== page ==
Alice Through the Looking Glass

Even though I'm nearly a month late to the (tea) party, I finally saw Alice Through the Looking Glass a couple of weeks ago.

As a fan of both Alice in Wonderland and Tim Burton (though in this case, he was a producer, not the director), I'm always down for a romp through Underland. I haven't watched the first one in a while, but, while I know a lot of people considered it to be awful, I actually liked it. It was a fun escape and while it wasn't profound, the source material is mostly nonsense anyway (in the best way). The same is true for this sequel: apart from the fact that Alice (Mia Wasikowska) literally enters through a mirror, the story was completely different. 

My major problem with the movie was the emphasis on the Mad Hatter (Johnny Depp). Honestly, I find Depp to be pretty overrated (his earlier work is outstanding, but any of his characters from the past decade just seem like Johnny Depp being Johnny Depp-wearing-makeup), and I thought it was insulting that he had first billing (even Anne Hathaway was listed before Wasikowska which is just rude). There's a subplot that focuses on the White Queen (Hathaway) and the Red Queen (my queen, Helena Bonham Carter), which I thought was infinitely more interesting. If their story had been expanded, the movie could have given Frozen a run for its money with themes of sisterly love and forgiveness. As it is, there was a healthy dose of girl power (Alice is a sea captain!! In 1874!! And isn't in a rush to get married!!), but giving the sisters a little more screen time would have made it so much more powerful. 

Speaking of Time, the trailer makes it seem like Time (Sacha Baron Cohen) is a villain...it's true that he stands in Alice's way, but it's less antagonistic and more necessary for his life. I thought his way of controlling lives was ingenious (every Underlandian has a pocket watch which is snapped shut when their time is up). Visually, the movie is compelling; I've seen reviews complaining about the special effects, but I guess I just have lower standards, because I thought it was gorgeous plus it incorporates a lot of my favourite elements in it: tea and pocket watches and steampunk-y creations. And while, as I mentioned, the story could have used some work, the dialogue wasn't terrible...for someone who loves cheesy puns, anyway (I definitely laughed whenever a joke was made at Time's expense).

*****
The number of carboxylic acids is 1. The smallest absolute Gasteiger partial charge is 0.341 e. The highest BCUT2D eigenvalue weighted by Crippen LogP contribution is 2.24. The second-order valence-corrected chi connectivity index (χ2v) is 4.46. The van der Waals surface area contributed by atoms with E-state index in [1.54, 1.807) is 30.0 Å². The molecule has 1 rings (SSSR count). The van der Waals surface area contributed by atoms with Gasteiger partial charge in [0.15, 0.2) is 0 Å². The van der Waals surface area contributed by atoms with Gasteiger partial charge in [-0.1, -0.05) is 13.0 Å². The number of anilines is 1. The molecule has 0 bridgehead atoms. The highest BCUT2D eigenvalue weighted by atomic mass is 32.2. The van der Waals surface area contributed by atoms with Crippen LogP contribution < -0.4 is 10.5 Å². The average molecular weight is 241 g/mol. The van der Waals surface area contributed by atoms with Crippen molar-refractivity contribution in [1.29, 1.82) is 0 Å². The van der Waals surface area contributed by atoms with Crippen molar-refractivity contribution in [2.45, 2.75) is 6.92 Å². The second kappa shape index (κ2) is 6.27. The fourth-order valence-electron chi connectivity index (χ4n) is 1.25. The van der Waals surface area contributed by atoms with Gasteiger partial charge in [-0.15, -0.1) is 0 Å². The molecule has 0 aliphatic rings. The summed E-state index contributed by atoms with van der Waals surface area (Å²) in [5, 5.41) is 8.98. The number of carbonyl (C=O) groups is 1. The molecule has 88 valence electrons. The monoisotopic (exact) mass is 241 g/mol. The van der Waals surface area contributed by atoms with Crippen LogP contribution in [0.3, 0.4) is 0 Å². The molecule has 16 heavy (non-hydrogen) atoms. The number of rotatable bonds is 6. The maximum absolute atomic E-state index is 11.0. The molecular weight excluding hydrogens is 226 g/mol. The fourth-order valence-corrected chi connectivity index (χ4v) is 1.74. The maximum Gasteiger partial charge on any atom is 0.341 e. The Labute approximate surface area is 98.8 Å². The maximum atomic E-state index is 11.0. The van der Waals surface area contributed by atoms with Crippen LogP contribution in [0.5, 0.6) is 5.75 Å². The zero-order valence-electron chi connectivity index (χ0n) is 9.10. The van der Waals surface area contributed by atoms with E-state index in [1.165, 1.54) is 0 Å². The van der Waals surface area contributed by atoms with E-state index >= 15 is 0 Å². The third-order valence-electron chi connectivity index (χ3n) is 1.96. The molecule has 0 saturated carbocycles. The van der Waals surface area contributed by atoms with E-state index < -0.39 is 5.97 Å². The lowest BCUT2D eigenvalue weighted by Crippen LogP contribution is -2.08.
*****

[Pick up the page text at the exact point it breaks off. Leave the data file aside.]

Overall, it was a decent sequel: nothing groundbreaking, and a few storytelling tweaks would have made it a lot better, but it was an enjoyable nearly two hours that didn't require a lot of thought. I do wish the minor animal characters had had larger roles (the March Hare is just the greatest thing), though I loved hearing Alan Rickman in his final role (and almost cried when the film was dedicated to him)...and of course, I wish my obsession, Andrew Scott, had been in it for longer than a minute (but what a glorious minute it was!).